Dum ka murgh is the legendary Hyderabadi chicken curry, slow cooked in a richly spiced creamy sauce.
I cooked it today for Gatari Amavasya (गटारी अमावस्या), the new moon night when Maharashtrians indulge in meaty feasts and binge on booze before the onset of the holy month of ‘Shravan’ when they’re required to abstain from meat and alcohol. It’s not compulsory to follow though.
In my book though, dum ka murgh is a dish fit for any occasion. My husband even hinted that he’d quite like it for his Christmas dinner (he’s not a great fan of turkey).
For such a fine dish it doesn’t take a whole load of effort. That’s just as well, festivals come thick and fast in our house and my busy life doesn’t let me spend all day in the kitchen for each and every one. Who can do that these days?
There’s a bit of prep and you’ll need to make a birista of crispy fried onions as well as a masala paste but with that done it’s just a matter of popping it in the oven and getting on with something else for an hour or so. You may find it a little tricky to concentrate on other jobs though, with the spicy aromas wafting around your kitchen, getting your taste buds in the mood for the feast ahead. I tried distracting myself with some chores in the garden but the enticing smell still got to me and even made the neighbours quite jealous.
But back to the dish of the day, after a very long hour your dum ka murgh is ready and all it needs is a handful of fresh coriander, mint, and another sprinkle of that birista to make it ready to serve with some simple boiled rice. But if you like it smokey as well, give it a dhungar. Enjoy!
Dum Ka Murgh / दम का मुर्गCourse: MainCuisine: Indian, HydrabadiDifficulty: Medium
- For the birista
4 large onions (sliced)
120ml sunflower oil
- For the masala
70g or ½ cup cashew nuts
50g or ¼ cup dry coconut (diced)
25g or ¼ cup almond flakes
2 tbsp poppy seeds
4 green chillies
3 tbsp sunflower oil
- Spice powders
1 tsp turmeric powder
1 tsp cardamom powder
1 tsp coriander powder
2 tsp garam masala powder
1 tsp black pepper powder
1 tbsp red chilli powder
- Whole spices
1 tbsp cloves
1 tsp caraway seeds (shahi jeera)
2 black cardamom
2 star anise
1 long cinnamon stick (broken into halves)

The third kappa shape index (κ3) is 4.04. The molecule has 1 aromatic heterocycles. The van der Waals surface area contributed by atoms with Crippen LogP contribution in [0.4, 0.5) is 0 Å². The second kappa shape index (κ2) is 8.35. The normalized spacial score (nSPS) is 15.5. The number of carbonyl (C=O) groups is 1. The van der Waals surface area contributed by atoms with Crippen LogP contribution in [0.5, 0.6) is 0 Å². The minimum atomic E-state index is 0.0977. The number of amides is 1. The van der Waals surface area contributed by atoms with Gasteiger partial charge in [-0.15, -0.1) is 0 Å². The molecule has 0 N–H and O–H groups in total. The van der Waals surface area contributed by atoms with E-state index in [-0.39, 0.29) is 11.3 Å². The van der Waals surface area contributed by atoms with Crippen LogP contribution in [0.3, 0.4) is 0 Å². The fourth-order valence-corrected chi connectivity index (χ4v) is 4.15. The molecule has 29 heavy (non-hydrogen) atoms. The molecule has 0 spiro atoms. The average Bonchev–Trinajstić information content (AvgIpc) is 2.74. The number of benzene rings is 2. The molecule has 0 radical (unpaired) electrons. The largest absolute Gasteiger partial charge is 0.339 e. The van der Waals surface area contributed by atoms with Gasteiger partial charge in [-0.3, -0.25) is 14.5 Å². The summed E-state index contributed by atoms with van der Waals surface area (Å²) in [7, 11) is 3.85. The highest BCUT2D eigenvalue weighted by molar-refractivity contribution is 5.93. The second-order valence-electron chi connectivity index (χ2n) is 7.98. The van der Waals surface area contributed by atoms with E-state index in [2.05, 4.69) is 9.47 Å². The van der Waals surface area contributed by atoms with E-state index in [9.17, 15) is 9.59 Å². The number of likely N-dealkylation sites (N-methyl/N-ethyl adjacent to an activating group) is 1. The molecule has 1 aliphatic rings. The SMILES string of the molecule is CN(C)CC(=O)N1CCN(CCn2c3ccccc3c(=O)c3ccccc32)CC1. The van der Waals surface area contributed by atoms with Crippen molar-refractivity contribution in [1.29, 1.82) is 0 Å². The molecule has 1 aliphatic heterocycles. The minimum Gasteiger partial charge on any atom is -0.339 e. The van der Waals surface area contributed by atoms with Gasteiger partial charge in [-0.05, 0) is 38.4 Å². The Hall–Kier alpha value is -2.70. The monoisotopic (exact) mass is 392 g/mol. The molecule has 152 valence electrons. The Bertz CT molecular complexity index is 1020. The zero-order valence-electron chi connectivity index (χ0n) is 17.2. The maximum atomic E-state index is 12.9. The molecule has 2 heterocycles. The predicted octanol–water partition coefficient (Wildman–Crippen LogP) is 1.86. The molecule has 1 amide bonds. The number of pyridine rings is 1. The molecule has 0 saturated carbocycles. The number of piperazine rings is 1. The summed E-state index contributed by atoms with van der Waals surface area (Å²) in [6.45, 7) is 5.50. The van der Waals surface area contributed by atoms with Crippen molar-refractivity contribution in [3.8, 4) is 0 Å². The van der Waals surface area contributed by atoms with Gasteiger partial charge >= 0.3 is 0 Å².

1 tsp whole black pepper
4 bay leaves
- Key ingredients for the marinade
1.2 kg chicken thighs on the bone
juice of 1 lime or lemon
100ml warm milk
1 tsp saffron
2 tbsp Greek yoghurt
2 tbsp ginger-garlic paste
2 tbsp fresh coriander (chopped)
2 tbsp ghee
1 tsp salt
- For the dhungar
1 small piece of charcoal
2 tsp ghee
a tiny heat-proof (steel) bowl
- For garnish
A small ¼ bunch of fresh coriander (chopped)
1 tbsp fresh mint (chopped)
2 green chillies (slit) (optional)
- Pot Needed
A glazed oven-proof lidded earthenware pot
- Make a birista by shallow frying the onions in the oil in a saucepan. Add a tsp of salt to speed up the process. This could take 15-20 minutes over low to medium heat.
- Meanwhile, shallow fry the nuts and poppy seeds along with the dry coconut in 2 tbsp oil. Grind together along with the green chillies and a tbsp of water.
- Once the fried onions (from step 1) have adequately browned, transfer them onto a kitchen towel and allow to cool and crisp up.
- Transfer the chicken into an oven-proof and lidded earthenware pot along with
a. the ghee, salt, ginger-garlic-paste, lemon juice, all the spice powders, warm milk infused with saffron, Greek yoghurt
b. all the whole spices mentioned above
c. the ground masala from step 2
d. ¾ of the birista along with the birista oil
- Marinate for an hour (optional).
- Place the pot in a pre-heated oven for an hour at 160C.
- Once cooked garnish with the remaining birista, slit green chillies along with some freshly chopped coriander and mint.
- Make a dhungar with charcoal and ghee in the pot – Place a tiny steel bowl inside the earthenware pot. Heat the charcoal and place it inside the bowl using a pair of tongs. Now pour the ghee over the hot charcoal. Cover with the lid immediately so that the smoke stays in the pot. Rest for 15-20 minutes. Open the lid and serve warm.